Around one-third (33%) of Northern Territory children aged 6–14 had dental caries experience in their permanent teeth, and around 1 in 5 (20%) had at least one permanent tooth with untreated decay.

Around 1 in 4 (24%) Australian children aged 6–14 had dental caries in their permanent teeth, and around 1 in 10 (11%) had at least one permanent tooth with untreated decay.

The proportion of children with dental caries was lowest in the Australian Capital Territory (13%), while the proportion of children with untreated decay was lowest in South Australia (3.5%).

How healthy are adult’s teeth?

Data in this section were sourced from the National Survey of Adult Oral Health 2004–06 (Slade et al. 2007; AIHW 2008a–2008h). This population-based survey collected data from more than 14,000 adults aged 15–97 across Australia. Information was collected via interview and around one-third of participants underwent a dental examination.

This survey found that most Australian adults have some experience of dental decay—fewer than 1 in 10 (9.9%) adults had no experience of dental decay in their permanent teeth.

How many teeth are affected by decay?

Australian adults aged 15 years and over had an average of 12.8 decayed, missing and filled teeth.

The number of decayed, missing and filled teeth (DMFT) reflects a person’s lifetime experience of dental caries in their permanent teeth. The DMFT index is a cumulative score (that is, it measures all evidence of decayed, missing and filled teeth over a person’s life) and is therefore strongly associated with age.

The average number of teeth affected by dental caries per person in Australia increased with age, from an average of 4.5 in 15–34 year olds to 14.4 in 35–54 year olds, 22.2 in 55–74 year olds and 24.3 in people aged 75 and older.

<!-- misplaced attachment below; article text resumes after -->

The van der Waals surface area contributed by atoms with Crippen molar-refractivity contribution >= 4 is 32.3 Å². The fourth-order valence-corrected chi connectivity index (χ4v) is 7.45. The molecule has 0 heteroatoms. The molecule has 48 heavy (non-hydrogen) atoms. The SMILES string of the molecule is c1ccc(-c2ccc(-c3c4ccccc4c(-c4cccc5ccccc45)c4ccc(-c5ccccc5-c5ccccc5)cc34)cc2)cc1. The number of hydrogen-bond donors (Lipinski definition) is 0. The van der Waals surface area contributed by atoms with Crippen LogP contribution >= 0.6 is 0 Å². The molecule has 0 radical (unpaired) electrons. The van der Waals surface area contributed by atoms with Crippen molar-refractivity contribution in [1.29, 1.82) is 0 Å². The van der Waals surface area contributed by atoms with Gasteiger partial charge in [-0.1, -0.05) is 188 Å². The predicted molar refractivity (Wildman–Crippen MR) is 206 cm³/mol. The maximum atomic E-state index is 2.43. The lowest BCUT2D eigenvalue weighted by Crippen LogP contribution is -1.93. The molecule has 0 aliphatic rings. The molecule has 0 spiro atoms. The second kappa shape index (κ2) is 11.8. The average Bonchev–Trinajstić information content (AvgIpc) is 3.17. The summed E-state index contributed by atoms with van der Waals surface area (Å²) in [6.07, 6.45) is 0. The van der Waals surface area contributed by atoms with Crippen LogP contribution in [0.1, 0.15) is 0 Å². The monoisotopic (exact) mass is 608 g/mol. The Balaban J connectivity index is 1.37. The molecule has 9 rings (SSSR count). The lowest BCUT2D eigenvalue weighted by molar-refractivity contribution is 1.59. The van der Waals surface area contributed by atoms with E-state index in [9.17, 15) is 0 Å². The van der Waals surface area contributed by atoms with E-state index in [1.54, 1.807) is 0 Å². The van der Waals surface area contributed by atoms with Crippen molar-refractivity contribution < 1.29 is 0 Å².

The average DMFT per person was:

  • lowest in the Northern Territory (10.7), where it ranges from an average of 5.0 affected teeth in 15–34 year olds to 22.1 in those aged 55 years and over

Whose teeth are affected by tooth decay?

In addition to age, DMFT scores also reflect different exposures to risk factors and protective factors a person has during their life (Interactive 5).

Indigenous adults aged 15 and over had an average of 14.8 teeth with caries experience compared to 12.8 teeth for non-Indigenous adults.

  • On average, females aged 15 and over had slightly more teeth with caries experience than males, 13.3 and 12.4 respectively.
  • Adults who completed Year 9 or less of schooling had a higher average number of decayed, missing and filled teeth (17) compared with those who had completed additional schooling. For those who had completed Year 9 or less, the number of teeth affected increased with age from an average of 18 teeth in 35–54 year olds, 23 in 55–74 year olds and 24 in people aged 75 and over.
  • Adults who were eligible for public dental care had a higher average number of decayed, missing and filled teeth (15.8) compared with those who were ineligible for public dental care. For those eligible for public dental care, the number of teeth affected increased with age, from an average of 4.8 in 15–34 year olds to 15.4 in 35–54 year olds, 22.8 in 55–74 year olds and 24.2 in those aged 75 and over.

How does untreated tooth decay vary across states and territories?